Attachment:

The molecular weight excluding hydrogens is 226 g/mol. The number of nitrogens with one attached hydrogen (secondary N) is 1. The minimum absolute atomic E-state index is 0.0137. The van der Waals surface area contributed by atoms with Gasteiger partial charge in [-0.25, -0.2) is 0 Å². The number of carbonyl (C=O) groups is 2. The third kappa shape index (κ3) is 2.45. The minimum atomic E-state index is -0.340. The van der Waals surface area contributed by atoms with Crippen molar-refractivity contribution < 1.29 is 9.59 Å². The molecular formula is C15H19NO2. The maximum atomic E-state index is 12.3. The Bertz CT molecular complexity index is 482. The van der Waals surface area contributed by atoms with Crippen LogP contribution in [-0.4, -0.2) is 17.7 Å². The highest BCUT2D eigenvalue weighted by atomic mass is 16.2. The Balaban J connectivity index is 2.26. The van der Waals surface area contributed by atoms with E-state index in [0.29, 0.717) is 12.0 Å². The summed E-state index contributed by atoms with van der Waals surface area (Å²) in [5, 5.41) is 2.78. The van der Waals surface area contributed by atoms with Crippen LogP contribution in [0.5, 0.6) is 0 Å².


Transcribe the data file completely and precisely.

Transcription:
The molecular weight excluding hydrogens is 226 g/mol. The number of nitrogens with one attached hydrogen (secondary N) is 1. The minimum absolute atomic E-state index is 0.0137. The van der Waals surface area contributed by atoms with Gasteiger partial charge in [-0.25, -0.2) is 0 Å². The number of carbonyl (C=O) groups is 2. The third kappa shape index (κ3) is 2.45. The minimum atomic E-state index is -0.340. The van der Waals surface area contributed by atoms with Crippen molar-refractivity contribution < 1.29 is 9.59 Å². The molecular formula is C15H19NO2. The maximum atomic E-state index is 12.3. The Bertz CT molecular complexity index is 482. The van der Waals surface area contributed by atoms with Crippen LogP contribution in [-0.4, -0.2) is 17.7 Å². The highest BCUT2D eigenvalue weighted by atomic mass is 16.2. The Balaban J connectivity index is 2.26. The van der Waals surface area contributed by atoms with E-state index in [0.29, 0.717) is 12.0 Å². The summed E-state index contributed by atoms with van der Waals surface area (Å²) in [5, 5.41) is 2.78. The van der Waals surface area contributed by atoms with Crippen LogP contribution in [0.5, 0.6) is 0 Å².